The future of management

Gary Hamel, in his book “Leading the Revolution,” claimed that extraordinary and revolutionary companies would win in the 21st century. Companies like Google, Skype and Facebook did not exist in the 20th century and they came to the business stage unexpectedly.
Hamel, along with Bill Breen, also wrote the book “The Future of Management” in which they talk about the innovation and management models of companies.
According to the authors, management innovation is anything that substantially alters the way in which the work of management is carried out, or significantly modifies customary organizational forms, and by doing so, advances organizational goals.
Hamel describes innovation as a novel management principle, challenging some long-standing orthodoxy; systemic, encompassing a range of processes and methods; part of an ongoing program of rapid invention where progress compounds over time. He says that we have to make innovation everyone’s daily task and we have to create a highly engaging work environment that inspires employees to give the very best of themselves.
There are barriers for innovation in corporations. We have too much management and too little freedom. We have too much hierarchy and too little community. We have too much exhortation, too little purpose.
The authors give the interesting example of Whole Foods. Whole Foods is a hypermarket chain that specializes in providing organic and healthy foods. It is a large company worth billions of dollars. The management is quite revolutionary. All of the food prices are determined in a decentralized way. Each store’s management team makes its own decisions about the prices of foods to be sold in their market. Traditionally in the retail industry prices are set by the company headquarters. There is another interesting point in the human resources field. Each store hires new personnel with the approval of current staff. The team conducts the job interview, they decide on the salary to be offered. Each member of the team has only one vote in the decision process. Moreover, the teams in the stores decide on their own salaries, salary increases and bonuses. Under normal conditions, this approach looks unacceptable because if you give power to the people to determine their own salaries, the sky becomes the limit. However, people act responsibly at Whole Foods. It would be stupid to overpay themselves because everything is transparent and traceable by the headquarters. A sense of fairness is key in democratic organizations.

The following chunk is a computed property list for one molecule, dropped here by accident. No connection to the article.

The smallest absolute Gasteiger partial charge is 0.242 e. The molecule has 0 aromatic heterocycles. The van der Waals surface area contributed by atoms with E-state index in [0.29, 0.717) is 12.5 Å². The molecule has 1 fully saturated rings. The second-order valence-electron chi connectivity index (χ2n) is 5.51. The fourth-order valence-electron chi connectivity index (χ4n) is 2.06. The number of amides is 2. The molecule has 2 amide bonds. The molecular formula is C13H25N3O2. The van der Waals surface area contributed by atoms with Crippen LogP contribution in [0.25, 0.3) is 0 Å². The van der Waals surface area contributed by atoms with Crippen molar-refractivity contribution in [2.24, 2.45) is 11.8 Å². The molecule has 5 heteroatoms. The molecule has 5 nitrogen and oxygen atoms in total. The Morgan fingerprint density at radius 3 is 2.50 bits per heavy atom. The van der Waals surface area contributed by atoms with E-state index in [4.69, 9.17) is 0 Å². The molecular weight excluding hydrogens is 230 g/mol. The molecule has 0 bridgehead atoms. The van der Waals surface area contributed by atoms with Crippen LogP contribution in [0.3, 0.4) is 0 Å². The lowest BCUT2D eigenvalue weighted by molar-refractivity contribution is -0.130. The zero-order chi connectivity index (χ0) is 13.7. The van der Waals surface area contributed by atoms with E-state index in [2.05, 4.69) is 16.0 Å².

The famous professional outdoor equipment company Gore Associates, the producer of Gore-Tex Waterproof Fabrics, is another example of a democratic organization.
For Hamel and Breen, democracy and democratic management are the answers for new, innovative organizations. Ideas are produced, not at the top, but across the company. However, there must be systems supporting the concept of democracy within the organization. There should be love, autonomy, egalitarianism, a sense of mission and a sense of community. People should love their company and protect it like they protect their countries. The autonomy and power to take action is very important, otherwise people will not believe that they can control their destiny. Egalitarianism is important, because if there is too much hierarchy, autonomy is not possible. An organization’s existence is dependent on its mission because each organization is created to carry out a mission. Every organization needs a community to serve and protect itself. Without it, we cannot talk about an organization.
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